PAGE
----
Chidem Inch: May 28th

The bell-tower of the Sardarabad Memorial Complex at the site of one of the heroic battles of the First Republic of Armenia (Photo: Rupen Janbazian/The Armenian Weekly)

This week, we marked May 28the 105th anniversary of the establishment of the first Armenian Republic. It was the first Armenian ruled nation in 600 years. Given the devastation of the 1915 Genocide, it is remarkable that this country was even born. For once in our recent history of tragic luck, the alignment of the planets and stars was with us. The Russians were occupied with the Bolshevik revolution some seven months earlier. Turkey was in the last days of what was left of the Ottoman Empire and the end of World War I.

The Armenians faced the Turks for a battle for the future of the nation. Would the Turks deliver the final blow or would the Armenians be able to persevere? It came down to three battles from May 22-29, 1918. The battles were in Bash Abaran, Karakilise and Sardarabad. The ultimate battle, not to diminish the value of the other two, was Sardarabad. It was indeed the battle for survival. Armenian forces and citizens (armed with whatever they had) formed a fierce band and fought hard for the survival of the nation.

In his 1990 book Armenia: Survival of a Nation, historian Christopher Walker noted that if the Armenians lost the Battle of Sardarabad, “it is perfectly possible that the word Armenia would have henceforth denoted only an antique geographical term.”

The First Republic was improbable in both inception and being successful. After the horrors and tragedies of 1915, it was amazing that we even had a Republic. Those intrepid souls who established the Republic were burdened with a destitute land and people. It lasted two years until the Soviets and Armenian Bolsheviks made the Republic part of the Union of Soviet Socialist Republics. There were plusses and minuses to being an SSR. The minuses were the loss of Nakhichevan and Artsakh to Azerbaijan. The major plus was that Armenia survived and thrived until 1991 when the current Republic of Armenia was established with the fall of the Soviet Union.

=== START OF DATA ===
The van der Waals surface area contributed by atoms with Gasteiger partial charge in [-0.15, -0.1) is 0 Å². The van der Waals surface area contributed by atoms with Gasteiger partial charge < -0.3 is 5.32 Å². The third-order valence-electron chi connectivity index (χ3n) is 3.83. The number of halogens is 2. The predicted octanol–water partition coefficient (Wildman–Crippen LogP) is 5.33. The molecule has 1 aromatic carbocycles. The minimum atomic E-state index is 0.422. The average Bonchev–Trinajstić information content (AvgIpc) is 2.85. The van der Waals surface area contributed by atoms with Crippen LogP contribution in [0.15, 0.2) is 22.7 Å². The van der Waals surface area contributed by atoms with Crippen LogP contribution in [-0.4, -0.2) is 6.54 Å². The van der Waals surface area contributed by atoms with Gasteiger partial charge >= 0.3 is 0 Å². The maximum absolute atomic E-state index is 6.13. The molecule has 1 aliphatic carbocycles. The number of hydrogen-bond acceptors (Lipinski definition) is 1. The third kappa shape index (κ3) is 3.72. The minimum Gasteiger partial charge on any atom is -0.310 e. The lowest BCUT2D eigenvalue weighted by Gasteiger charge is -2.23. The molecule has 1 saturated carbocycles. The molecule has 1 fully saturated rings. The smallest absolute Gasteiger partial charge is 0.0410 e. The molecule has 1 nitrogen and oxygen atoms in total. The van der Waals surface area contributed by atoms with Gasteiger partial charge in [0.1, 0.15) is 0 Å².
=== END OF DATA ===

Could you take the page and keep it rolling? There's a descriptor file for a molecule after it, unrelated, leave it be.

Without those three battles and the efforts of the brave Armenians who fought them, there would be no Armenia today. It was a pure existential time for the Armenians. We need to acknowledge, honor and celebrate those times, those victories and that first Republic.

We have to also acknowledge that our plight is still existential. This has been brought to the forefront by the 2022 war in Artsakh and the negotiations/threats by Turkey and Azerbaijan since then. It seems a Sardarabad-like victory with the rallying of all citizens armed with guns will not work against the well-armed Azeri/Turkish forces we faced in 2022. We, all Armenians, need to look to the future of the nation, where we are now and what we can do moving forward.

In the Diaspora, we also have to come to terms with our role in this. We are Armenians, but we are not citizens of the Republic of Armenia. We can support, advocate, influence, certainly provide funds, and even be strategists and thought leaders. But our roles are, de facto, secondary no matter how we view ourselves and the resolve with which we state we disagree or are upset by this or that. We have no seat at the negotiation table.

Of course, being a Diasporan Armenian, I think we should. But the world is not structured or wired that way unless we can somehow garner the needed influence. How might that be accomplished? Well, that is the big question. Money and power are the typical answers. Someone close to me reacted to one of my articles by saying, “But, you offered no solutions.”  That is absolutely true. I am stymied by the current Armenian predicament. It is a source of great angst and frustration. Yet, I see no one offering any solutions for the guaranteed safety and security of Armenia and Armenians in Artsakh. We have hope. We have righteousness. The only solutions that might work seem to require compromises that are so unacceptable to us, that no one but Pashinyan has uttered one.

We have to reach back and acknowledge the importance of those three victories in May of 1918. We need that unifying spirit inside each and every one of us. We also need a chance to keep our Republic and build it into an economic force that is capable of defending itself. That is my May 28th wish and vision. It is a grand vision and a huge challenge.

Getseh Hayastan yev Hayeruh.

Mark Gavoor
Mark Gavoor is Associate Professor of Operations Management in the School of Business and Nonprofit Management at North Park University in Chicago. He is an avid blogger and oud player.
Mark Gavoor

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